In South America, torrential rains attributed to El Niño adversely affected harvesting of the 1997 wheat crop in southern areas and delayed planting of the 1997/98 maize crop. In Argentina, wheat planting was reduced by wet conditions. In Brazil, crop losses due to flooding are reported in one of the main producing states, while drier than normal conditions are beginning to occur in the north-east and are expected to cotninue in the months ahead. Above-normal rains are also reported in Uruguay. The wheat and maize outlook depends largely on the impact of El Niño in the months ahead. In the Andean countries, planting of 1998 main cereal crops has begun in Bolivia, Ecuador and Peru which may coincide with the peak effects of El Niño. In Colombia, the situation is particularly difficult as prolonged dry weather and high temperatures combined with torrential rains in parts adversely affected crops. In Venezuela, crops have only been slightly affected and an above-average maize output is expected.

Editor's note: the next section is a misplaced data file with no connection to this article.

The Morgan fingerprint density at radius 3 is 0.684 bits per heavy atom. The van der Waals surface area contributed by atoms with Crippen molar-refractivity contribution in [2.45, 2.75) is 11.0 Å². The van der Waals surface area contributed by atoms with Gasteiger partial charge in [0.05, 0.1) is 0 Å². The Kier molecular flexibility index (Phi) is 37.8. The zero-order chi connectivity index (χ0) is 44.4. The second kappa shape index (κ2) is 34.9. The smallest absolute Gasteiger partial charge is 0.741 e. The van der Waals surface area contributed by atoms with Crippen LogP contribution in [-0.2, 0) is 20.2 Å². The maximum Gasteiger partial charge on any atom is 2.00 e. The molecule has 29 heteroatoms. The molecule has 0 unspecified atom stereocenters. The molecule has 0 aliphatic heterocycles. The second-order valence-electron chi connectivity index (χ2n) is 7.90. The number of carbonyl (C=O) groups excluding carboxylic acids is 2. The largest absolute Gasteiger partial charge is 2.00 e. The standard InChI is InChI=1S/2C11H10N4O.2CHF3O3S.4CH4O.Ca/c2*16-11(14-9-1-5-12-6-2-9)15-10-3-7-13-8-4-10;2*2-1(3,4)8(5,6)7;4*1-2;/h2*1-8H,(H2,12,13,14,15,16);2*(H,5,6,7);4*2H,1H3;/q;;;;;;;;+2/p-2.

In Europe, widespread showers and mild weather favoured winter grain establishment in western parts, but unseasonably cold weather in the south-east affected planting. Aggregate cereal output in 1997 is estimated at 303 million tons, 12 million tons above 1996. A slight decrease in production in the EC was more than offset by larger crops in the major producing countries elsewhere in the region. In the Baltic countries, the 1997 grain harvest exceeded last year’s good levels and aggregate output increased by 11 percent to 4.8 million tons. The early outlook for winter grains for harvest in 1998 is satisfactory in the Baltic States.